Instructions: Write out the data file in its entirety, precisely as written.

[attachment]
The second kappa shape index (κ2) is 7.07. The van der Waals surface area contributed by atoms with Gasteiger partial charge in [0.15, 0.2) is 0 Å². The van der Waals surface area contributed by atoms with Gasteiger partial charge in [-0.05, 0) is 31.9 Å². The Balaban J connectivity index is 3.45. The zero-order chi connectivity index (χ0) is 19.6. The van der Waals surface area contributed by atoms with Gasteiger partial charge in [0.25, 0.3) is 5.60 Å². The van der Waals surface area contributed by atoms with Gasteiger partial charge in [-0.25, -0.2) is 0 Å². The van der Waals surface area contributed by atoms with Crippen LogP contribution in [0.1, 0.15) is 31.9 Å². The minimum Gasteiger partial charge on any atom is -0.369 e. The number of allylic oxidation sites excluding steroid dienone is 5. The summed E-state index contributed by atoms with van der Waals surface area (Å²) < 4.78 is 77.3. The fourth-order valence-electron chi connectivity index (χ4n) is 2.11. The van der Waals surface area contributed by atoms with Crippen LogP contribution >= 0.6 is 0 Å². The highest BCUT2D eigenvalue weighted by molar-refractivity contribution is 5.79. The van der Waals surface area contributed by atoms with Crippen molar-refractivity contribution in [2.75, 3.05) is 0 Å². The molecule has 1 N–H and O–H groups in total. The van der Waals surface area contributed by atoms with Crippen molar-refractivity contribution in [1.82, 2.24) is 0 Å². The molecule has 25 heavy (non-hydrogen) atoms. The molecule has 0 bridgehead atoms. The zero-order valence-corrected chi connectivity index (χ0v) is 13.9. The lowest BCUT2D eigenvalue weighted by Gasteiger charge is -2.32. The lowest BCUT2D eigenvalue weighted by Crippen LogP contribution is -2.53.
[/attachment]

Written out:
The second kappa shape index (κ2) is 7.07. The van der Waals surface area contributed by atoms with Gasteiger partial charge in [0.15, 0.2) is 0 Å². The van der Waals surface area contributed by atoms with Gasteiger partial charge in [-0.05, 0) is 31.9 Å². The Balaban J connectivity index is 3.45. The zero-order chi connectivity index (χ0) is 19.6. The van der Waals surface area contributed by atoms with Gasteiger partial charge in [0.25, 0.3) is 5.60 Å². The van der Waals surface area contributed by atoms with Gasteiger partial charge in [-0.25, -0.2) is 0 Å². The van der Waals surface area contributed by atoms with Crippen LogP contribution in [0.1, 0.15) is 31.9 Å². The minimum Gasteiger partial charge on any atom is -0.369 e. The number of allylic oxidation sites excluding steroid dienone is 5. The summed E-state index contributed by atoms with van der Waals surface area (Å²) < 4.78 is 77.3. The fourth-order valence-electron chi connectivity index (χ4n) is 2.11. The van der Waals surface area contributed by atoms with Crippen LogP contribution >= 0.6 is 0 Å². The highest BCUT2D eigenvalue weighted by molar-refractivity contribution is 5.79. The van der Waals surface area contributed by atoms with Crippen molar-refractivity contribution in [2.75, 3.05) is 0 Å². The molecule has 1 N–H and O–H groups in total. The van der Waals surface area contributed by atoms with Crippen molar-refractivity contribution in [1.82, 2.24) is 0 Å². The molecule has 25 heavy (non-hydrogen) atoms. The molecule has 0 bridgehead atoms. The zero-order valence-corrected chi connectivity index (χ0v) is 13.9. The lowest BCUT2D eigenvalue weighted by Gasteiger charge is -2.32. The lowest BCUT2D eigenvalue weighted by Crippen LogP contribution is -2.53.